The Living Daylights (1987)


John Glen


visit the film locations


Flights: Gibraltar Airport

Visit: Gibraltar


Vienna: Flights: Vienna International Airport

Visit: the Schoenbrunn Palace

Catch a performance at: the Volksoper Vienna, Wahringer Strasse 78 (tel: +43/1/514.44.3670)


Getting there: flights to Ibn Batouta International Airport (Tangier); Menara (Marrakech) or Mohammed V (Casablanca)

Tourist info: Tourism in Morocco

Forbes Museum, Palace El Mendoub, , rue Shakespeare, Tangier (tel:


Stonor House and Gardens, about five miles north of Henley-on-Thames (rail: Henley-on-Thames)


Although killed off in this film, Joe Don Baker crops up again, as CIA operative Jack Wade in GoldenEye.

The Living Daylights location: Rock of Gibraltar

The Living Daylights location: the training exercise: Rock of Gibraltar

Photograph: iStockphoto/David Ciemny

First of the more po-faced Bonds, with Timothy Dalton, reacting against the increasingly flip Roger Moore movies.

The opening NATO exercise teaser, infiltrated by the Russians, was filmed on Gibraltar. The rocky southern tip of Spain, Gibraltar has been British territory (and a British naval base) since 1713, and though the native Gibraltarians are happy with this, the Spanish are understandably keen to get it back. Less than 15 miles from the coast of Morocco, the rocky outcrop was known as one of the two ‘Pillars of Hercules’ – the headlands either side of the Strait of Gibraltar, the narrow neck separating Europe from Africa, which provides the only link between the Atlantic Ocean and the Mediterranean Sea. The rock is inhabited by Barbary apes (which are actually monkeys) – the only monkeys native to Europe. The inevitable legend has it that once the ‘apes’ leave, the British will leave.

‘Universal Exports’, Bond’s MI6 HQ in London, is Malaysia House, 57 Trafalgar Square, which is actually the office of Malaysian Tourism on the south side of the Square.

The Living Daylights location: Volksoper Vienna, Wahringer Strasse 78, Vienna

The Living Daylights location: Koskov defects from the ‘Bratislava’ theatre: Volksoper Vienna, Wahringer Strasse 78, Vienna

Photograph: Anna Reg

The ‘Czech' scenes were filmed in Vienna, Austria. The theatre in ‘Bratislava’, from which General Koskov (Jeroen Krabbé) apparently defects during the concert is the Volksoper Vienna, Wahringer Strasse 78. About ten minutes from the city centre, the Volksoper stages operettas as well as 18th, 19th and 20th century operas, classic musicals and ballet. The season, consisting of around 300 performances, runs from September to July.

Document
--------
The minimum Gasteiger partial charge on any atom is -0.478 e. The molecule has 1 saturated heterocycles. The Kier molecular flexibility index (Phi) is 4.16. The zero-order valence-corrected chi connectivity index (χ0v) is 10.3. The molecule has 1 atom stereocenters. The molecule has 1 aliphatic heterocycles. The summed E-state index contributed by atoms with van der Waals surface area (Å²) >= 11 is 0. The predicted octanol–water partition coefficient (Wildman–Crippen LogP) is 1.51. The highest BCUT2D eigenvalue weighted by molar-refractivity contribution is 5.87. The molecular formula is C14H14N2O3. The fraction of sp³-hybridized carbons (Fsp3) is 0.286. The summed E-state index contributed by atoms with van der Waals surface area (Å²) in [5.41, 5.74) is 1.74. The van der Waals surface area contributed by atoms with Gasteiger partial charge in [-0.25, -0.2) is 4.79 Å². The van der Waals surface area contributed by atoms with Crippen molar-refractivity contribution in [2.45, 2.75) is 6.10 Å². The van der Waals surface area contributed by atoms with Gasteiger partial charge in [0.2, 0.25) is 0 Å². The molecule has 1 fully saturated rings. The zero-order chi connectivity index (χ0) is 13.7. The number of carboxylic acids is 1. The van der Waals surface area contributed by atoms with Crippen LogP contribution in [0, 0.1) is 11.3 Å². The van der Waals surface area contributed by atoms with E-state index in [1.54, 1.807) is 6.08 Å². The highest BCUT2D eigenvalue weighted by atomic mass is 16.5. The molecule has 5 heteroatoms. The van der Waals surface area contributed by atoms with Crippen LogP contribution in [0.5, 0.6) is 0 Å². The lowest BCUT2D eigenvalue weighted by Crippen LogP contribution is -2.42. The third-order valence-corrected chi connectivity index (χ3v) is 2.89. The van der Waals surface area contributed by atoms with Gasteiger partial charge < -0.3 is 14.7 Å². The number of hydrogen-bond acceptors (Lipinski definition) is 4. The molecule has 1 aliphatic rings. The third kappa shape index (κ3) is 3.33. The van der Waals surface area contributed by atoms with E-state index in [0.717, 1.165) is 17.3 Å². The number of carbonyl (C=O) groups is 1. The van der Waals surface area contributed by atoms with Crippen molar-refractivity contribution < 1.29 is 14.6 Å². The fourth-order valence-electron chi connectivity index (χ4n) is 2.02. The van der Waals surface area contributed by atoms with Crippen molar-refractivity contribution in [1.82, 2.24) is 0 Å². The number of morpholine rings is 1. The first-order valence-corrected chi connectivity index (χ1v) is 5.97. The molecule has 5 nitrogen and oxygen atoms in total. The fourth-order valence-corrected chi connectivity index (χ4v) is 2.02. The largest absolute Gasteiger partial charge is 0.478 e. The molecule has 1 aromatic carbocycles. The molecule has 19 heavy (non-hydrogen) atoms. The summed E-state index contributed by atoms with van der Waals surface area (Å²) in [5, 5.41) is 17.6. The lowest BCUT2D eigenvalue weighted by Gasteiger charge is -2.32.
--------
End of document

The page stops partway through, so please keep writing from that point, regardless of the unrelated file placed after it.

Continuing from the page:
The ‘Bladen’ safe house, from which Koskov is abducted by Necros (Andreas Wisniewski), is Stonor House and Gardens, about five miles north of Henley-on-Thames in Oxfordshire.

Bond meets Saunders at the Prater Café in Vienna’s huge Prater Park, District 2, between the Danube and the Danube Canal (subway: Praterstern). He naturally takes Kara Milovy (Maryam d'Abo) for a spin in the Riesenrad, the Grand Ferris Wheel, erected in 1896 and restored in 1948 after war damage, which still stands in the Prater. It is, of course, famous for its appearance in Carol Reed’s The Third Man (which director John Glen had worked on as Assistant Sound Editor) and Richard Linklater’s Before Sunrise.

The Living Daylights location: Riesenrad, Prater, Vienna, Austria

The Living Daylights location: Bond meets Saunders in Vienna: Riesenrad, Prater, Vienna, Austria

Bond and Kara stay at the Hotel Im Palais Schwarzenberg, Schwarzenbergplatz 9, situated in 15 acres of park in the heart of Vienna itself. Built 300 years ago as a palace, it was gutted by the Nazis, and since redeveloped as a four-star hotel. It’s currently closed for major renovations until 2010.

The Living Daylights location: Schoenbrunn Palace, Vienna

The Living Daylights location: Bond and Kara attend the opera: Schoenbrunn Palace, Vienna

Photograph: iStockphoto/Jeremy Voisey

Bond and Kara ride in a horse-drawn carriage through the grounds of Vienna’s Summer Palace, Schoenbrunn Palace. It’s in the Palace Theatre, opened in 1747 in the western wing of Schoenbrunn by Empress Maria Theresa, that they attend the opera.

Ouarzazate in Morocco stands in for ‘Afghanistan’ (remember when the Russians were the bad guys and the Taliban were heroic freedom fighters?). The ‘Russian’ airstrip is Ouarzazate Airfield. The striking town of Ait Benhaddou in Ouarzazate is an often-used location – seen in films such as Lawrence of Arabia and Gladiator).

The Living Daylights location: Forbes Museum, Palace El Mendoub, Tangier

The Living Daylights location: Whitaker’s militaristic villa: Forbes Museum, Palace El Mendoub, Tangier

Photograph: iStockphoto/Jerry Moorman

The villa of arms dealer Brad Whitaker (Joe Don Baker) is the Forbes Museum, Palace El Mendoub, , rue Shakespeare, Tangier (though, as for many of the film’s scenes, the interior was recreated in the studio at Pinewood). The museum, founded by billionaire – and collector of lead soldiers – Malcolm Forbes, now houses a collection of 115,000 his model fighting men, re-enacting major battles of history from Waterloo to Dien Bien Phû – complete with lighting and sound effects.

Not all of ‘Tangier’, though, is Morocco. It’s partly Suffolk, in England. Take a look at the banquet scene, where General Pushkin (John Rhys-Davies) is seemingly assassinated. You might recognise it as the exotic faux-‘Indian’ interior of Elveden Hall, site of the bizarre orgy in Stanley Kubrick’s Eyes Wide Shut, and the interior of villain Iain Glen’s mansion in Lara Croft: Tomb Raider (Elveden is a private home and not open to the public).

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